March 22, 2019
The Hiptipico office is located in Panajachel, Guatemala, right across from the street from the beautiful Lake Atitlan, providing us with stunning views every day. However, there is more to the water than what meets the eye. Due to infrastructure and other long standing problems, the lake isn't just beautiful, it's heavily polluted. This World Water Day we want to use our platform to draw attention to not just how we can do our part to help with water issues, but to raise awareness for how water issues intersect with our fight for women's empowerment! Did you know women and children are disproportionately affected by water related issues like shortages and pollution?
Women in developing countries walk an average of 3.7 miles per day and up to 6 hours to fetch water for their families. This can lead to health problems, assault, but most commonly interference with education.
Reducing the amount of time women and children spend collecting water by just 15 minutes means 8-12% more girls can get an education.
Women make a majority of decisions surround water in their home, but typically are left out of the planning of infrastructure. Water projects that involve woman leadership are proven 6 to 7 times more likely to succeed.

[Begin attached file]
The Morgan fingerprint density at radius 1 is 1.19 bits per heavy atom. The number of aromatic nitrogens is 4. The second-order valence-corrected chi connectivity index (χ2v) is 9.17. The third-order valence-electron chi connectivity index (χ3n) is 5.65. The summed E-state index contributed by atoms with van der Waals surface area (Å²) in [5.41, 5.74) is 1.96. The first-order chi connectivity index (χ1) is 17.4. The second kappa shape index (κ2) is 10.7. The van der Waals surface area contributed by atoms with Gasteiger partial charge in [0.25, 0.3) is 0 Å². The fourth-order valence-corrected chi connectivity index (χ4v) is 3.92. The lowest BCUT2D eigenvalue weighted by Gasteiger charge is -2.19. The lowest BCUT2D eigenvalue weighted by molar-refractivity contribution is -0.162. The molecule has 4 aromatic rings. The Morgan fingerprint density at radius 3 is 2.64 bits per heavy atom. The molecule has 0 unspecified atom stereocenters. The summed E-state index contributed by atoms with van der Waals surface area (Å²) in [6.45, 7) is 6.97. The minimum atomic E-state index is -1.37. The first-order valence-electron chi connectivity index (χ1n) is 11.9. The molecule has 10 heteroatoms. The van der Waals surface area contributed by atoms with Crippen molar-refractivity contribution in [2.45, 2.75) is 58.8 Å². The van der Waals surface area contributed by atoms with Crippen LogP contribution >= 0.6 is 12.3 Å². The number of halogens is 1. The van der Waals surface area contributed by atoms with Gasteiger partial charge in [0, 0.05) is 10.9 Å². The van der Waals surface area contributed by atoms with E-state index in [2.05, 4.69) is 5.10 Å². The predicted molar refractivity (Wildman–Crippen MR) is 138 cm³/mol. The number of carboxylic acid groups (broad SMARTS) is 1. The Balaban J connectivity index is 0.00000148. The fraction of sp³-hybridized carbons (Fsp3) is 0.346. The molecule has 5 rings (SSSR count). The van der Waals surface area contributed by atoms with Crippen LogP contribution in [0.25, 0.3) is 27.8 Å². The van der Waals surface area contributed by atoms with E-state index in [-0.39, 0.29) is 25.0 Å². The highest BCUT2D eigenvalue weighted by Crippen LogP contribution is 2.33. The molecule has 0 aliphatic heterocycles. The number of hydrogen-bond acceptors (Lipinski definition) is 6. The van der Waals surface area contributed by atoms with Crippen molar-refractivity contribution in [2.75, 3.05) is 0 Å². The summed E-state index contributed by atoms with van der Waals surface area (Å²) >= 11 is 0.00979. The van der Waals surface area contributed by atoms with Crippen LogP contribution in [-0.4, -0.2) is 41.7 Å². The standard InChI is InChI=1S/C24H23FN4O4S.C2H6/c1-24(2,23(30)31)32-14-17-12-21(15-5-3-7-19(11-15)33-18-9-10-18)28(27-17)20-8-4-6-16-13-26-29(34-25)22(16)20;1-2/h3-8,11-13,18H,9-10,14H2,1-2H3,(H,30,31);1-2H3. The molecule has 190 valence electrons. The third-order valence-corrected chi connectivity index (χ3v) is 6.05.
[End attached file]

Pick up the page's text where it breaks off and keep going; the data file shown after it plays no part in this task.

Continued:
World Water Day is a UN observance day to highlight the importance of access to freshwater and freshwater management, and in Guatemala where rural access is at only 87%, it seems even more important to share it's intersectionalities. For many it seems a bit crazy that the mere task of getting what flows so freely from our taps could interfere with caring for our families, going to work, and getting an education. But for millions of women around the world, it's a reality. In a region where tap water is not potable, we are fortunate to be able to empower women in the workforce and provide a better future for themselves and their families.